It is a rare stroke of luck when siblings achieve a comparable professional mastery on their instruments and then also represent international top level in playing chamber music. One such stroke of luck is the Quatuor Tchalik, founded in 2013 with Gabriel (1st violin), Louise (2nd violin), Sarah (viola) and Marc Tchalik (violoncello). And there is even a family-option to play as a piano quintet with brother and pianist Dania which is regularly used. Since 2018 at the latest, as double-awarded prize winners at the Salzburg Mozart Competition, the four have been playing in the top league of the European string quartet scene.
On the occasion of its tenth anniversary, Quatuor Tchalik now presents a private album of maximum repertoire value in several respects: the recording of the two string quartets No. 1 and No. 5 as well as the piano quartet op. 93 by Shostakovich student Boris Tishchenko (1939-2010), with whose work the four have been intensively engaged since 2000.
Growing up in a Russian-French household, the siblings made music together from an early age: “We grew up in a Russian-speaking family and naturally became interested in the music of Boris Tishchenko.”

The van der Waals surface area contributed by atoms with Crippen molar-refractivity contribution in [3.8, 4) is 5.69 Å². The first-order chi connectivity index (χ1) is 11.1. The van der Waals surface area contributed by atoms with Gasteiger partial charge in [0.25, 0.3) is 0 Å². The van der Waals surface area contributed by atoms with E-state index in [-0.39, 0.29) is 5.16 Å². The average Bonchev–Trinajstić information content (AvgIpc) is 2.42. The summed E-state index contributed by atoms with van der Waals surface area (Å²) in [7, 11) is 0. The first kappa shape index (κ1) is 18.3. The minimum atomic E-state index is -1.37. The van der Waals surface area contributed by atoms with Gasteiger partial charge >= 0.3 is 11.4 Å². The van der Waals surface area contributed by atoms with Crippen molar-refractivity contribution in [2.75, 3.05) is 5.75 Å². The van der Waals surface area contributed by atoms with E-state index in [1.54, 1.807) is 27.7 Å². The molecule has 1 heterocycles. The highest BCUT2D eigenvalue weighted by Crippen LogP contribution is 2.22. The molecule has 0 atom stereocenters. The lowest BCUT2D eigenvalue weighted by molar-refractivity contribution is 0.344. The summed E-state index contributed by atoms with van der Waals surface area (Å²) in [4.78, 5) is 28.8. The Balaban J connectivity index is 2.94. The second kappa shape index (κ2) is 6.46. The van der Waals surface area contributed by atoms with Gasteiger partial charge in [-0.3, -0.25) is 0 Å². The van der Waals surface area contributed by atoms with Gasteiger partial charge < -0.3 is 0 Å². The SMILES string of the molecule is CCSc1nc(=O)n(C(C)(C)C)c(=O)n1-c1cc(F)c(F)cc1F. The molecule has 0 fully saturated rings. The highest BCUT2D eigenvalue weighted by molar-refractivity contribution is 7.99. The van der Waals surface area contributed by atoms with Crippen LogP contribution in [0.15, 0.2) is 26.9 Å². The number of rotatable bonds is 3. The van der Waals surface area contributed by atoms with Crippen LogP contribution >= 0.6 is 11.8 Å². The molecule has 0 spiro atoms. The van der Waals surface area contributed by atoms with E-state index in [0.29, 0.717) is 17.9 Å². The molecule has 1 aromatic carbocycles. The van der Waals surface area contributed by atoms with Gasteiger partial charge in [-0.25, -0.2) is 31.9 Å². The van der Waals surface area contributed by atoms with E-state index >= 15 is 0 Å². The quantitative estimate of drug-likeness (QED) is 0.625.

Boris Tishchenko, a master student and long-time companion of Shostakovich, was also enthusiastic about non-European music from the beginning of the 1960s on and incorporated a wide variety of styles in his works: “I would like people to say about me later that I was a global composer.” The Quartet No. 1 op. 8 (1957), recorded here, written by the then 18-year-old who had just become a student at the conservatory, already proves that Tishchenko’s music is anything but conformist socialist cadre literature. The thoroughly unconventional structure with a scherzo framed by two slow movements as well as the orchestral sound character – Tishchenko is considered a “born symphonist” – shows an early individual style, which then fully developed in the two other works on this album.